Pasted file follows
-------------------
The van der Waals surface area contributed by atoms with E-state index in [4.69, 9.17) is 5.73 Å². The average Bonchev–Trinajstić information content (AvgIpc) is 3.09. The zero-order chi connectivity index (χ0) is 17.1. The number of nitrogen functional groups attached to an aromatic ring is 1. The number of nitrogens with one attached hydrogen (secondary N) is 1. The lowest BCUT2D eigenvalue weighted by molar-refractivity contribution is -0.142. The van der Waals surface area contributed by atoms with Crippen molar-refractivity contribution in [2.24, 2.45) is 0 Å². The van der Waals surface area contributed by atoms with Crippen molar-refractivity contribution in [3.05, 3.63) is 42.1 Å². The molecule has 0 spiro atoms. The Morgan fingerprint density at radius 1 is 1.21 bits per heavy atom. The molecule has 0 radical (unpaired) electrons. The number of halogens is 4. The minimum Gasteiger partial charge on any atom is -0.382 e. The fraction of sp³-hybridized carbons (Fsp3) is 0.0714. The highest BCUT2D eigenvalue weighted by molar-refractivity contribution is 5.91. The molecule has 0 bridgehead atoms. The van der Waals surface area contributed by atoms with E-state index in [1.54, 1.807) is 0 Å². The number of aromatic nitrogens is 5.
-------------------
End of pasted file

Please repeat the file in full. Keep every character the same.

The van der Waals surface area contributed by atoms with E-state index in [4.69, 9.17) is 5.73 Å². The average Bonchev–Trinajstić information content (AvgIpc) is 3.09. The zero-order chi connectivity index (χ0) is 17.1. The number of nitrogen functional groups attached to an aromatic ring is 1. The number of nitrogens with one attached hydrogen (secondary N) is 1. The lowest BCUT2D eigenvalue weighted by molar-refractivity contribution is -0.142. The van der Waals surface area contributed by atoms with Crippen molar-refractivity contribution in [2.24, 2.45) is 0 Å². The van der Waals surface area contributed by atoms with Crippen molar-refractivity contribution in [3.05, 3.63) is 42.1 Å². The molecule has 0 spiro atoms. The Morgan fingerprint density at radius 1 is 1.21 bits per heavy atom. The molecule has 0 radical (unpaired) electrons. The number of halogens is 4. The minimum Gasteiger partial charge on any atom is -0.382 e. The fraction of sp³-hybridized carbons (Fsp3) is 0.0714. The highest BCUT2D eigenvalue weighted by molar-refractivity contribution is 5.91. The molecule has 0 bridgehead atoms. The van der Waals surface area contributed by atoms with E-state index in [1.54, 1.807) is 0 Å². The number of aromatic nitrogens is 5.